This purchase was a bit of a consumer fail on my part. I had fully intended on buying another cushion foundation to compare to the IOPE Air Cushion that I’ve been using. The Innisfree Melting Cover Foundation appeared to be in a cushion format: it was packaged in a cushion type compact along with the standard cushion applicator. To my disappointment however, I discovered when it arrived that it was simply a cream foundation pressed into a cushion style package. Not at all what I was looking for.
Despite not being what I intended on buying, I still gave this foundation a shot and now am ready to provide a review.
As an Asian beauty enthusiast, I am always up for trying unorthodox ingredients. (Unorthodox, at least, for my corner of the world.) A cream that features straight animal fat as a star ingredient is certainly something I’ve not tried before. My skin, though fundamentally normal in its sebum production, does tend to lean on the drier side which has resulted in my affection for richer, heavier creams. Products like the Benton Steam Cream are touted as being some of the heaviest creams out there, but I haven’t found them to be all that rich. Enter the horse oil cream. My dry-leaning skin, combined with my first experience of tret-face this year, meant I was looking for a seriously beefy (haha) cream to nourish and maintain that all-important moisture barrier.
People are really, really dispassionate about their oral care. That much becomes painfully clear every time I go in search of fun stuff to clean my teeth with. Everything is designed to be as clinical and high-performance as possible, and almost nothing aimed at adults is marketed as being luxurious, enjoyable, or even just fun. Why does the process of taking care of my teeth have to be soulless?
Finding interesting flavors of toothpaste and mouthwash is not the most terrible thing the world. Looking for stuff marketed specifically towards kids is the easiest way to find things, though there are some brands that market interesting flavors towards adults as well. Most toothbrushes suffer from what I like to call the “sport shoe aesthetic“, making it almost impossible to find a functioning product that doesn’t scream “I’m a high-powered science-y stick full of science-y performance! Look at my grippy nubs and tacky colors!!!”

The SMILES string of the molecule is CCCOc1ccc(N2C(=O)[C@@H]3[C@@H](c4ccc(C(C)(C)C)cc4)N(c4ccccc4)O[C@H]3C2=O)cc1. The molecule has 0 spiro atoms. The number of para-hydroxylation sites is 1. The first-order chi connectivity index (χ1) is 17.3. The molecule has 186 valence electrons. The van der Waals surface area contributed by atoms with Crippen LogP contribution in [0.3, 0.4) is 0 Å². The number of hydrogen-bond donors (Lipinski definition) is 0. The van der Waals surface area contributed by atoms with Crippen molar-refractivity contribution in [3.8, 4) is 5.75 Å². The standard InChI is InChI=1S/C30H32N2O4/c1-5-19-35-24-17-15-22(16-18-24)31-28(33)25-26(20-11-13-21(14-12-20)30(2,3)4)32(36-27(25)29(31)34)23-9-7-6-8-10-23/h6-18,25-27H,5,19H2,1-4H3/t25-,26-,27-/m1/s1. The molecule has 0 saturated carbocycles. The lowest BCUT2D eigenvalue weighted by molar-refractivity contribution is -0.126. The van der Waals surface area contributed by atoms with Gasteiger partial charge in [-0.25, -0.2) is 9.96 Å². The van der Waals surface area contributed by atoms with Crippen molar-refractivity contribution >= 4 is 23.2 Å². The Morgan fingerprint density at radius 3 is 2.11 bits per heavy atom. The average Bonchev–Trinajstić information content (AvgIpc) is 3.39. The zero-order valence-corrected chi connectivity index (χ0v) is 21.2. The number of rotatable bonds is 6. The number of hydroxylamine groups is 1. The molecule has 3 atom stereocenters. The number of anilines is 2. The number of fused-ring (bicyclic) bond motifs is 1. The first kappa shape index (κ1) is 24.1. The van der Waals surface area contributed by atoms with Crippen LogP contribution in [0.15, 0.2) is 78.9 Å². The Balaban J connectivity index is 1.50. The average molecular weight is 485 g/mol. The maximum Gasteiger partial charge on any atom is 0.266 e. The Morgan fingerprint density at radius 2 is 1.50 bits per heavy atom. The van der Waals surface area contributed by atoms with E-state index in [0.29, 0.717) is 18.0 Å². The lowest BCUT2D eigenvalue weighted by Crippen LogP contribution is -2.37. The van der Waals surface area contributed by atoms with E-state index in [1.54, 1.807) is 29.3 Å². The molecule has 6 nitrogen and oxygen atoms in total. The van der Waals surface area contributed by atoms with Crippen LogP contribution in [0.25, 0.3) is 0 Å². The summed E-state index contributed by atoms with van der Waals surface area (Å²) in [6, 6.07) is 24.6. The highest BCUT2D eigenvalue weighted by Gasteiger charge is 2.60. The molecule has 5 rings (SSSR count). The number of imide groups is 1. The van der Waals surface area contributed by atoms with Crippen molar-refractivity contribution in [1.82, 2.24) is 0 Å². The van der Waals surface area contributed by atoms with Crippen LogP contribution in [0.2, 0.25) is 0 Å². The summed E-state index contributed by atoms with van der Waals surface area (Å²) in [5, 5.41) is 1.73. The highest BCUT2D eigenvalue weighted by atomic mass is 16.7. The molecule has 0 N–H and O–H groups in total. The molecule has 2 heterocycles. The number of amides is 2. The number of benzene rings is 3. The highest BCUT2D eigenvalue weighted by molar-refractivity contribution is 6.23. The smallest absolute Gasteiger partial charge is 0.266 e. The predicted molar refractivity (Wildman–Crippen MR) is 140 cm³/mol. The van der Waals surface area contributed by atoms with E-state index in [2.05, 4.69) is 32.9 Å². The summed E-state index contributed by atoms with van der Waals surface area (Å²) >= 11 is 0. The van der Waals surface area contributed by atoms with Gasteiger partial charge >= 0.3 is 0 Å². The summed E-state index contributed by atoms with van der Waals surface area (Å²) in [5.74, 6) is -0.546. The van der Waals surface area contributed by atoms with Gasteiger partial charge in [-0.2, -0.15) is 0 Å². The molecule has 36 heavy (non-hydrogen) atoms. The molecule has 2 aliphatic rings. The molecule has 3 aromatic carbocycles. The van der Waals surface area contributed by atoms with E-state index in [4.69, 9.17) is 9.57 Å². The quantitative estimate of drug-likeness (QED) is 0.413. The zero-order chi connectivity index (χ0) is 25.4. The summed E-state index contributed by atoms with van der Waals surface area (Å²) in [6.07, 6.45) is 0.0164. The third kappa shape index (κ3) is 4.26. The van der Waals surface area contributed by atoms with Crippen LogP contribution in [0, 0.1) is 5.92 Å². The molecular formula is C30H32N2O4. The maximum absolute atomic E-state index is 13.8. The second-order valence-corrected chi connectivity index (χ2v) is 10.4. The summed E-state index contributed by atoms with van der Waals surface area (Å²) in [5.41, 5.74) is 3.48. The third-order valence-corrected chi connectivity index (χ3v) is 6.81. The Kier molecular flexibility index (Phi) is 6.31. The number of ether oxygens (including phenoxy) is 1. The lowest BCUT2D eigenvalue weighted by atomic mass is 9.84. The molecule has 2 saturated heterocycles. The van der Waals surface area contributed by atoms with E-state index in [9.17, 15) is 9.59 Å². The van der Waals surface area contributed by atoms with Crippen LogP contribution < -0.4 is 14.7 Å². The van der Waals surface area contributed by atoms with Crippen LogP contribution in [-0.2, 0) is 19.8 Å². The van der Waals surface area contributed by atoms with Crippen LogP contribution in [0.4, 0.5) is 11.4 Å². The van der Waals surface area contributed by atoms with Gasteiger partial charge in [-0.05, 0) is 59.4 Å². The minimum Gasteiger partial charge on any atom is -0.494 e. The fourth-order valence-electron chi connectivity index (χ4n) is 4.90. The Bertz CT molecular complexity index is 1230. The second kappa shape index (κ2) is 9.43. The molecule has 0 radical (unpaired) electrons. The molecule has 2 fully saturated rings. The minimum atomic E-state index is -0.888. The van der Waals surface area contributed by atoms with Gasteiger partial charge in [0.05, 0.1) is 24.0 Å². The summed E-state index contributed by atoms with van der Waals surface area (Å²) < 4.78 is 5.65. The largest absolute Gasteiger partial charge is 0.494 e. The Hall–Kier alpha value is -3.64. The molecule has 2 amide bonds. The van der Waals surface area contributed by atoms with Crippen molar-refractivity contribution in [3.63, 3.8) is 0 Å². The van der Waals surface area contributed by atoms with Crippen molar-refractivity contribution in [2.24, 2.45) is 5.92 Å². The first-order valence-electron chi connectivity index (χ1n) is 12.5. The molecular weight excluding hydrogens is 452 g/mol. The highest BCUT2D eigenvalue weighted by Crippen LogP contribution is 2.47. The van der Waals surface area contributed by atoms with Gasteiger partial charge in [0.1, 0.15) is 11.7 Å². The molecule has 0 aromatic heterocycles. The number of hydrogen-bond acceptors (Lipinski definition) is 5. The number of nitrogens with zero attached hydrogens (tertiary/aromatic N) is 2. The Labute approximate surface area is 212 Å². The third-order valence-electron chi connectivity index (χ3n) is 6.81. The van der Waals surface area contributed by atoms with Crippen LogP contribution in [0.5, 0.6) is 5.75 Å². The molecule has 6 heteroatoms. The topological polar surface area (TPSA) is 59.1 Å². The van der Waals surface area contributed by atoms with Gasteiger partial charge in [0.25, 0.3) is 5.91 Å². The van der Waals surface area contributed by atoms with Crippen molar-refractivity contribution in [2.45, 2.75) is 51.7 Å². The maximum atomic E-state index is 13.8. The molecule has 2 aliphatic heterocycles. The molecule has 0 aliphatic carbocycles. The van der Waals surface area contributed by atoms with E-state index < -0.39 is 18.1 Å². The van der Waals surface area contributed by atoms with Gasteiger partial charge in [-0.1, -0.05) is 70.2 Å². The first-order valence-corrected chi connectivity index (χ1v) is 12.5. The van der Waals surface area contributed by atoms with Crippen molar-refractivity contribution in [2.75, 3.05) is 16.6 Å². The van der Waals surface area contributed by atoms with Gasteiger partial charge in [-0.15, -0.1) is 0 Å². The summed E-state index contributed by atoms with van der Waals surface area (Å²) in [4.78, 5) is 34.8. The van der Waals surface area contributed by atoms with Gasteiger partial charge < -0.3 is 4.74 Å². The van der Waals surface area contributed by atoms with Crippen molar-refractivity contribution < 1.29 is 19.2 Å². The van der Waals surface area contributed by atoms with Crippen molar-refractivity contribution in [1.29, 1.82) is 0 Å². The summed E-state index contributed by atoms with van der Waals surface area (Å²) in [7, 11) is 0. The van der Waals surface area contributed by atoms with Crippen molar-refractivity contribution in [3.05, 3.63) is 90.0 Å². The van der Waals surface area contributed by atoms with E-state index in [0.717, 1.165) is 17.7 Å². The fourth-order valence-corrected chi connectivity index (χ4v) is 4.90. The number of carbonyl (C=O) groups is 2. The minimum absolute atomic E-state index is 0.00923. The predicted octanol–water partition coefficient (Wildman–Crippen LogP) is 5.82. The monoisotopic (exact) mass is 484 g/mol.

Finding floss that isn’t just the standard mint is also on the same level of difficulty. I finally managed to come across this Cranberry flavored vegan floss made by Radius. Cranberry sounded much more appealing than the cupcake- or bacon-flavored gag gifts I’ve seen around, so I jumped at the chance to try this floss.
To continue my first toe-dip into the fragranced waters of Sixteen92, I also ordered samples of last year’s full summer collection. One of the scents, Bruise Violet, was promoted to the permanent collection, while the rest were brought back as re-releases this year.
For my review of the 2017 summer collection, see this post. My review of the 2017 Anniversary Collection is coming soon, I’m just waiting on my bottle of The Cocktail Party to arrive so I can finish that one up.
I have a deep burning desire to have a collection of products that disguise themselves very cleverly as an adorable bowl of fruit. Unfortunately this dream of mine is slightly unraveling as I discover that the creams inside those fantastic fruity packages are not quite what I had hoped for.
Very soon after trying the Tony Moly Peach hand cream, I of course had to add the Tangerine version to my collection. It definitely fulfilled certain expectations, and much like it’s sister product it also failed in some other expectations.
This is another entry in my love of things that look like other things. I’m not usually one to go for overly cute or gimmicky packaging, but I cannot resist the fruit-shaped allure of Tony Moly hand creams.